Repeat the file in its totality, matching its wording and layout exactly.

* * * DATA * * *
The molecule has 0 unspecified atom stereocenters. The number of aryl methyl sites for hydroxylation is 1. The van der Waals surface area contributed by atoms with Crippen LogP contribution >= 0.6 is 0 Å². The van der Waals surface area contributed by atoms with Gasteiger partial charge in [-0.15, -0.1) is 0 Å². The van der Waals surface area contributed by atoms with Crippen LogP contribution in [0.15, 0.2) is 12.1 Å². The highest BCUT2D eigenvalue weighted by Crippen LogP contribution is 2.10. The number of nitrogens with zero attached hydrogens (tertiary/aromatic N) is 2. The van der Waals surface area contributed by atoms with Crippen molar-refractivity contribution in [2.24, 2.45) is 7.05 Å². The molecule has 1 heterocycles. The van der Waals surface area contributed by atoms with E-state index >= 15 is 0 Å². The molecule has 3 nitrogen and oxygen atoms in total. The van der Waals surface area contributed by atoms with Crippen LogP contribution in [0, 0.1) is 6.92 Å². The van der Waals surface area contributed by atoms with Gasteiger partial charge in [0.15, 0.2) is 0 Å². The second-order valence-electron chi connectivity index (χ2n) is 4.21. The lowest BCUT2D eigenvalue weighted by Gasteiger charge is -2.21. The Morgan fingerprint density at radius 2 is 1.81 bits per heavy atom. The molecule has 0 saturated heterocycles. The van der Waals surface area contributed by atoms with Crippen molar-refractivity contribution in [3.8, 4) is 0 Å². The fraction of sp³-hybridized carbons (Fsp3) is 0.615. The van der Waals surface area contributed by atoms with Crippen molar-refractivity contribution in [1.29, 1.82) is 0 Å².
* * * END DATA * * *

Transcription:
The molecule has 0 unspecified atom stereocenters. The number of aryl methyl sites for hydroxylation is 1. The van der Waals surface area contributed by atoms with Crippen LogP contribution >= 0.6 is 0 Å². The van der Waals surface area contributed by atoms with Gasteiger partial charge in [-0.15, -0.1) is 0 Å². The van der Waals surface area contributed by atoms with Crippen LogP contribution in [0.15, 0.2) is 12.1 Å². The highest BCUT2D eigenvalue weighted by Crippen LogP contribution is 2.10. The number of nitrogens with zero attached hydrogens (tertiary/aromatic N) is 2. The van der Waals surface area contributed by atoms with Crippen molar-refractivity contribution in [2.24, 2.45) is 7.05 Å². The molecule has 1 heterocycles. The van der Waals surface area contributed by atoms with E-state index >= 15 is 0 Å². The molecule has 3 nitrogen and oxygen atoms in total. The van der Waals surface area contributed by atoms with Crippen LogP contribution in [0, 0.1) is 6.92 Å². The van der Waals surface area contributed by atoms with Gasteiger partial charge in [0.15, 0.2) is 0 Å². The second-order valence-electron chi connectivity index (χ2n) is 4.21. The lowest BCUT2D eigenvalue weighted by Gasteiger charge is -2.21. The Morgan fingerprint density at radius 2 is 1.81 bits per heavy atom. The molecule has 0 saturated heterocycles. The van der Waals surface area contributed by atoms with Crippen molar-refractivity contribution in [3.8, 4) is 0 Å². The fraction of sp³-hybridized carbons (Fsp3) is 0.615. The van der Waals surface area contributed by atoms with Crippen molar-refractivity contribution in [1.29, 1.82) is 0 Å².